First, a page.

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Friday 3 June 2022

Friday Fantasy: Ominous Crypt of the Blood Moss

A village in peril. The villagers are suffering from a strange curse which leaves them listless and aimless before ultimately killing them. Fields full of sickly looking, ash-coloured crops. A swollen river which smells foul and looks like old blood. Could it be the curse of Ursodiol the Mad, the greatest mind to have ever breached the great Cosmic Void? Ursodiol the Mad who recently died, his body was interred in the nearby crypt of his famous ancestor, G’vane the White, the heroic paladin of Meth, the goddess of justice, judgement, and the soul? This is the set-up for Ominous Crypt of the Blood Moss, a scenario designed to be played with Necrotic Gnome’s Old School Essentials, but easily run with the Old School Renaissance retroclone of your choice. Designed for a party of Second to Fourth Level Player Characters, Ominous Crypt of the Blood Moss starts with the cliché of the village and a nearby source of peril, and goes beyond that to present have them face a threat of Cosmic Horror confined—for now, that is—within the walls of a mini-dungeon.

Ominous Crypt of the Blood Moss is published by Oneiromantic Press and offers one or two good sessions’ worth of play. It is easily adapted to the setting of the Game Master’s choice, needing only the combination of an isolated spot and a river to fit. A simple map of the village is provided, along with a table of random village descriptions should the Game Master be running the scenario as a one-shot and not one, but three sets of motivations to get the Player Characters involved. And if that is not enough, the surviving villagers are throwing the dead onto a funeral pyre when the Player Characters arrive, and three of the corpses get up and start attacking everyone. Including the Player Characters. Opening with burning zombies is one way to get a scenario off to an exciting start!

The scenario is straightforward. The village priest states that the late Ursodiol the Mad and his curse are responsible, points the Player Characters at the nearby crypt where he is buried, and away they go. The crypt itself consists of just ten locations and can be divided into two sections, an outer and an inner section. The outer areas are dusty with nothing seemly untoward going on there, but within the walls of the inner area, it is a different matter. The walls are covered with slime, and everywhere can be found strands of sticky red tendrils… Sticky red tendrils which reach out hungrily for new victims.

At the heart of Ominous Crypt of the Blood Moss is the Blood Moss itself, “…[A]n extradimensional protoplasmic mycelial network of nanofibers that feeds on consciousness and hungers for the experiences of sentient beings.” Which means it not only ensnares its victims, it also infects with its spores and draining their intelligence and if they have it, their magic, in the process gaining in intelligence itself and even becoming able to cast that magic. In the scenario, its tendrils creeps through the G’vane family crypt, layering it in a moss and reanimating its victims as nodes through which it can act. This is a scarlet and scary take upon the zombie genre, creating it as an extension of an otherwise seemly sessile monster.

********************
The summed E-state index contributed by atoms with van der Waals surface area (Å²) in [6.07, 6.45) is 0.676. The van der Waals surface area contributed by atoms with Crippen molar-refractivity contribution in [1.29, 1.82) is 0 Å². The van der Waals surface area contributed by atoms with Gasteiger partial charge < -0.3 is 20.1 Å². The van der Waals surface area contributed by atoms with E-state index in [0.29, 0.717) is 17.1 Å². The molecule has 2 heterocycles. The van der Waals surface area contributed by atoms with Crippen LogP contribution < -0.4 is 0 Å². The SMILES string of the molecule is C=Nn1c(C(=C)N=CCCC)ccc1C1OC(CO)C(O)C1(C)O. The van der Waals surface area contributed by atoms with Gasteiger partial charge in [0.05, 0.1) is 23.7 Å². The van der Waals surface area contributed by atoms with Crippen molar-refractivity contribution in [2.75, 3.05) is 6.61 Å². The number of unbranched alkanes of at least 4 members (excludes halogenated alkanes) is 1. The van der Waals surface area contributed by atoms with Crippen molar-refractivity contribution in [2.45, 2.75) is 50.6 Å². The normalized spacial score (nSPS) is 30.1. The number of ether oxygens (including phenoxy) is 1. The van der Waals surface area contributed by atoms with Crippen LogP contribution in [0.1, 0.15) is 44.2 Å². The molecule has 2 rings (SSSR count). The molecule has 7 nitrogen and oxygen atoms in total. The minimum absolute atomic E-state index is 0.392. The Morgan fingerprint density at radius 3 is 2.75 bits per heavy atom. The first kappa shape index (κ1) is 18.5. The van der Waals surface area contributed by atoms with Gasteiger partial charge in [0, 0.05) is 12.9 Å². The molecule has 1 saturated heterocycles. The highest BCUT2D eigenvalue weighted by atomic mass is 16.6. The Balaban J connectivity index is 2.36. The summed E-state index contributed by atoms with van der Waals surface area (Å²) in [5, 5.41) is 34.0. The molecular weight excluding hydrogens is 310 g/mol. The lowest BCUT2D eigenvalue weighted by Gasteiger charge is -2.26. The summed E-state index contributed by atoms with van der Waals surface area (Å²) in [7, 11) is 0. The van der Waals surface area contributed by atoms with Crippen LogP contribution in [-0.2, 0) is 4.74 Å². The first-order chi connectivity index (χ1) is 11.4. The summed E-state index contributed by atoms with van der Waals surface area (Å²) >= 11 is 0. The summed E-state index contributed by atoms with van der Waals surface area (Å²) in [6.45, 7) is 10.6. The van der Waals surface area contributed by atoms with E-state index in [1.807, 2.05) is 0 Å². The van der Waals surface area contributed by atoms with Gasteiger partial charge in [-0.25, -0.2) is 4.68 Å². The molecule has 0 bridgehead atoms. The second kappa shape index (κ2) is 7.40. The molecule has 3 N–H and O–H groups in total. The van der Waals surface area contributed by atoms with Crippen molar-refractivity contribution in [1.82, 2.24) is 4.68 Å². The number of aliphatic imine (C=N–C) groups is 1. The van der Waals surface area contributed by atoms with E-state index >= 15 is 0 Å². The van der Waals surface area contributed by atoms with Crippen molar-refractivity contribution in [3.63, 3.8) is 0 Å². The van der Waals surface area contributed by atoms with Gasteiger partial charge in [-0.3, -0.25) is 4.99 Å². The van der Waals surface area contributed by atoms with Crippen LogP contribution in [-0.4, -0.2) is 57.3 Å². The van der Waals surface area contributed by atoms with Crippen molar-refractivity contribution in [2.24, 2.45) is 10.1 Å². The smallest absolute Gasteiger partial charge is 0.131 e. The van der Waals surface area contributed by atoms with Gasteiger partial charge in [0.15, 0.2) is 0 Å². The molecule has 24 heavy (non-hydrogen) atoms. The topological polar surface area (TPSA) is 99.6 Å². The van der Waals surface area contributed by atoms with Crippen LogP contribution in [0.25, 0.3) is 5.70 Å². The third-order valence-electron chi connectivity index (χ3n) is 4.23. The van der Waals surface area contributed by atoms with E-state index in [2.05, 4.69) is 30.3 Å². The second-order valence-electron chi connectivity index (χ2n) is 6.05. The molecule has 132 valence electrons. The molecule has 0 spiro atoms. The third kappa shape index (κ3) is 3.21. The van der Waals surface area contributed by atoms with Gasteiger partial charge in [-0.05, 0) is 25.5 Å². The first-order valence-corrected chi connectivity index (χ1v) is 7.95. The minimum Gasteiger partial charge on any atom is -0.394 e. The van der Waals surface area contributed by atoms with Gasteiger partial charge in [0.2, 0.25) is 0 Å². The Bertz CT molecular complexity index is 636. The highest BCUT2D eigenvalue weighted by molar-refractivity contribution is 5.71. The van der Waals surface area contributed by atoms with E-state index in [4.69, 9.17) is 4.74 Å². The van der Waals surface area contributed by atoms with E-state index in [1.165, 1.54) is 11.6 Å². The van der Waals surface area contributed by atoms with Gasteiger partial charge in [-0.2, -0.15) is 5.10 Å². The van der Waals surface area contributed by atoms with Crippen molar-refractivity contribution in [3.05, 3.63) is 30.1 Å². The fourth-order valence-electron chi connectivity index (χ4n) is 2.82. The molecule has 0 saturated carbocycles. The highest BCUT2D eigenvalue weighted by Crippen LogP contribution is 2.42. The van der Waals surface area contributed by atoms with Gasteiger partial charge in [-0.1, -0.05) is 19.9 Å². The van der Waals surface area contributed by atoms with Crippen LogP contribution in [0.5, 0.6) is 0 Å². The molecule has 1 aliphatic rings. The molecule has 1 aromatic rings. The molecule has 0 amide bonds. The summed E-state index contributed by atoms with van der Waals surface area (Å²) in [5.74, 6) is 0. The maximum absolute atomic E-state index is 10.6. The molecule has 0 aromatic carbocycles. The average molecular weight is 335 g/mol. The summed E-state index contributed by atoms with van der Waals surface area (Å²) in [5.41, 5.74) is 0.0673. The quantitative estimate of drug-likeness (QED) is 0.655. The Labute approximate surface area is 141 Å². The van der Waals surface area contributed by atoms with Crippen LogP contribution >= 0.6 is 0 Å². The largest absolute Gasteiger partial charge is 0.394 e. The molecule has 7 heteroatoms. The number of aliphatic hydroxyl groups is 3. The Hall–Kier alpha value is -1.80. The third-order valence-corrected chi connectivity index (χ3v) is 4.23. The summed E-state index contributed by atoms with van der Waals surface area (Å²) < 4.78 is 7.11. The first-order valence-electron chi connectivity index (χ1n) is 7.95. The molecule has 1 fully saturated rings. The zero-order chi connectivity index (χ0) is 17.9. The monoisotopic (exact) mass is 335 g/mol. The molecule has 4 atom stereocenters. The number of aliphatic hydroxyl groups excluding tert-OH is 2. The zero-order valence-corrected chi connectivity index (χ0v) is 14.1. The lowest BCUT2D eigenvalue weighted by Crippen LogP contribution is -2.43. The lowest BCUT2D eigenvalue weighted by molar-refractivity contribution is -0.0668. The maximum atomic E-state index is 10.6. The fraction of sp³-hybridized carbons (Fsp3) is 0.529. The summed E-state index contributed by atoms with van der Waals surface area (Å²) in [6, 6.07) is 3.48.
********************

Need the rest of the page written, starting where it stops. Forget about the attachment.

Ultimately, the Player Characters will encounter the true monster—and victim—of the scenario, changed through his exposure to the Cosmic Void and the Blood Moss. Defeat him, and his greatest (or worst) treasure becomes theirs, a four-dimensional object known as The Crystal Tesseract. This begs to be looked into and in doing so, exposes the viewer also to the Cosmic Void. The accompanying table describing the possible effects of staring into The Crystal Tesseract—and you really, really wants to stare into The Crystal Tesseract—only has the twenty entries, but all are nicely odd. At this point, it does feel like a darker, but mini-version of The Deck of Many Things. The Game Master could have a lot of fun inventing entries for the table and expanding it into a much more significant magical artefact.

Physically, Ominous Crypt of the Blood Moss is decently presented, the environment of the crypt in particular. Everything is described in either short punchy sentences or bullet points that are easy to read with key points in bold. Each of the ten location descriptions includes its maps taken from the larger map of the crypt with any monsters given in grey boxes. The format, typically across a two-page spread for each room, is simple, clear, and easy to read, giving the scenario an accessibility that makes it painless to run with minimal effort. The maps are decent too, although it would have been nice if the map had been reprinted in side the front or back cover. The artwork consists of public domain pieces and are for the most part, well chosen. The scenario does need another good edit in places though.

If there is one single problem with Ominous Crypt of the Blood Moss, it is that naming your primary god in the scenario, ‘Meth’, is simply asking for trouble. There is no way that your players will not rise to taking the mickey out of any Game Master who retains that name. 
Ominous Crypt of the Blood Moss is easy to prepare and run, and relatively easy to adapt to a Game Master’s own campaign. The set-up of the scenario is a cliché, but Ominous Crypt of the Blood Moss takes that cliché in a challenging and creepy direction, to present an enjoyably weird and cosmic experience on a small scale.

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